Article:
Up And Coming Lawyers: Clark Yeh

Clark Yeh

Since Clark Yeh took up distance running 10 years ago, he’s now completed about 20 marathons. These have included the Pikes Peak Marathon, which scales the fourteener and descends back down. It’s a race known for its grueling ascent into high altitude that inspires moments of regret.

“I did [my] first one. And I’m thinking, What am I doing?” Yeh said. “And then I find myself signing up for another one.”

What gets him to the finish line in a marathon, Yeh said, is what gets him to the closing on a major transaction he’s working on — dedication to the goal. While he never expects to win a marathon, he’s had a lot of success in M&A for an associate with less than five years of experience.

According to his firm, Dorsey & Whitney, the transactions Yeh has worked on since summer 2018 have a total value exceeding $2.1 billion. He’s worked on 30 different client matters in the past year, with clients in a variety of industries from medical devices to credit cards to health insurance.

Yeh took on a key role in a $4 million public offering of a gold mining firm. It was a Regulation A+ offering — like an IPO, except with a process designed for smaller companies that is less costly and burdensome. But Regulation A+ is also still in its infancy, being borne out of the Jumpstart Our Business Startups, or JOBS Act of 2012, and the process isn’t well-worn ground for corporate attorneys, or even within the Securities and Exchange Commission.

“It’s exciting because it’s still a very, very new concept,” Yeh said. “It’s new enough that when I would call the SEC looking for guidance … there are times when they didn’t know the right answers as well.”

Yeh was a primary drafter on key documents and was a go-between for his client and the SEC. Even though the point of a Regulation A+ offering is its streamlined process, it paid for Yeh and his team to be thorough. Sometimes the SEC sees parties filing documents with the assumption that they can just go back and fix things later, Yeh said. Being communicative with the commission, his team and his client wanted get everything right the first time, he added.

The project ran from July 2018 to May 2019, according to Dorsey & Whitney. The day before filing, Yeh managed the process during the overnight hours getting documents ready. The project had a lot of stakeholders, and their counsel, involved, and the fact the company was based in Canada but primarily operated in the U.S. added a layer of “cross-border considerations” to the offering, Yeh said.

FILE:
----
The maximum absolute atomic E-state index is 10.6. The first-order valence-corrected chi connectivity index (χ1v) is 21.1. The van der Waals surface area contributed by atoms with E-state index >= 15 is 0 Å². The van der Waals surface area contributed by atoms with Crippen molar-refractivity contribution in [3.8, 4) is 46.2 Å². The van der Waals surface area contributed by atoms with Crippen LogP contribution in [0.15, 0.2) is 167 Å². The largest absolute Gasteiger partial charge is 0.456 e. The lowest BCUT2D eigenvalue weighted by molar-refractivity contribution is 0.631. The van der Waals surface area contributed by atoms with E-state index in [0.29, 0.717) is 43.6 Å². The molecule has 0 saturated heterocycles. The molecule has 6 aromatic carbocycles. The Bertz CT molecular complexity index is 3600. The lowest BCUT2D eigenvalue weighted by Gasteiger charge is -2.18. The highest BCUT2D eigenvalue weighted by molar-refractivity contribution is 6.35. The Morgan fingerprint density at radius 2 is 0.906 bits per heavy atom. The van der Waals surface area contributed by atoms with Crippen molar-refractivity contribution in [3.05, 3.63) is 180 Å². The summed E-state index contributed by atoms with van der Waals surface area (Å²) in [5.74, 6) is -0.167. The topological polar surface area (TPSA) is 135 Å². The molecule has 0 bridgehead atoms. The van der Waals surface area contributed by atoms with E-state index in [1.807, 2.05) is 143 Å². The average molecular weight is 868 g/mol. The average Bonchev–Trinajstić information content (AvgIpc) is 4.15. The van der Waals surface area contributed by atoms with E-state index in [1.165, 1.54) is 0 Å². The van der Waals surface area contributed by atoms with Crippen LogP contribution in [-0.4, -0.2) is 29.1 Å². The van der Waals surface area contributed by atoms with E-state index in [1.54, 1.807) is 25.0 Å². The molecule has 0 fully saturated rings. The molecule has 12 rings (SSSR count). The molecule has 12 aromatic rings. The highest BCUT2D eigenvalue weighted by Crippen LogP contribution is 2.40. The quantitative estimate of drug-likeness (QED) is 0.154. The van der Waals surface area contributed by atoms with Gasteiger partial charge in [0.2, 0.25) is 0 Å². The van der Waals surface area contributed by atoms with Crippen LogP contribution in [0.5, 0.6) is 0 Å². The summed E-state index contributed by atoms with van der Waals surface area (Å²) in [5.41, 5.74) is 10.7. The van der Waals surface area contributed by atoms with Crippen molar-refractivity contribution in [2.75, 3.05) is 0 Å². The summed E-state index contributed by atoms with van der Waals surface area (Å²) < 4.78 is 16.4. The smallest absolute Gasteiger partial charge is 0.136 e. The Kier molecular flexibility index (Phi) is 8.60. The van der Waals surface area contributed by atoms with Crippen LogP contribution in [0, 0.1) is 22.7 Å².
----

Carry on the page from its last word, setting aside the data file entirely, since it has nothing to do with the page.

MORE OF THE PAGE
Yeh said it may be a cliché in transactional practice to describe projects as “win-wins,” but that’s one of the things he loves about it. “I truly think that all parties at the end of the day are going to have some sort of a positive outcome.”

Yeh spent 10 years in ecommerce before entering law school, having cofounded an online loyalty shopping program. “And because of that, I’ve always had a passion for working with business and … working with entrepreneurs as well,” he said. He enjoys working with companies’ corporate governance issues “behind the curtains,” making sure they’re conducting their meetings and making decisions in accordance with the law.

Yeh, who is on the board of the Asian Pacific American Bar Association’s Colorado chapter, was picked by the Leadership Council for Legal Diversity for its Pathfinder Program this year. The LCLD recognizes high-performing attorneys from diverse backgrounds and gives them networking opportunities and professional development tools. Yeh was one of 223 attorneys nationwide in this year’s Pathfinder class.

When it comes to professional development, Yeh likes to pay it forward through mentorship. One piece of advice he offers law students, when they’re discouraged, is that it’s significant they made it to law school to begin with. “I remind them that you’ve made this far — you have the skills, you have the talent, you have the motivation. You just continue that path.”

Once he got into a law firm, Yeh found that the key to getting on more and more projects was being unafraid to branch out.

“When you’re asked, raise your hand,” Yeh said. “And it might not exactly be in your wheelhouse. But I think to be willing to take on tasks that that might not be within your core practice … somewhere you’re going to you’re going to pick up some skills that are valuable to you.”

When working long hours to get a deal done, Yeh said it helps him to think about the big picture. It’s something he had to do back when he was in high school and had Olympic aspirations in table tennis. Like a big closing requires today, training at the U.S. Olympic Training Center in Colorado Springs required “a lot of early mornings, late nights, weekends,” Yeh said. “But you’re there because you’re committed to a goal.”

When his Olympic ambitions didn’t materialize, Yeh eventually replaced that sport with marathon running, which also benefits from his long-haul mindset.

“When you’re at that 20th mile, or when you’re training at the Olympic Training Center on the weekends … sometimes it’s tough. But you realize what the goal is,” Yeh said. “These different experiences helped me to kind of just buckle down and realize … we’re going to reach that finish line sooner or later.”

— Doug Chartier

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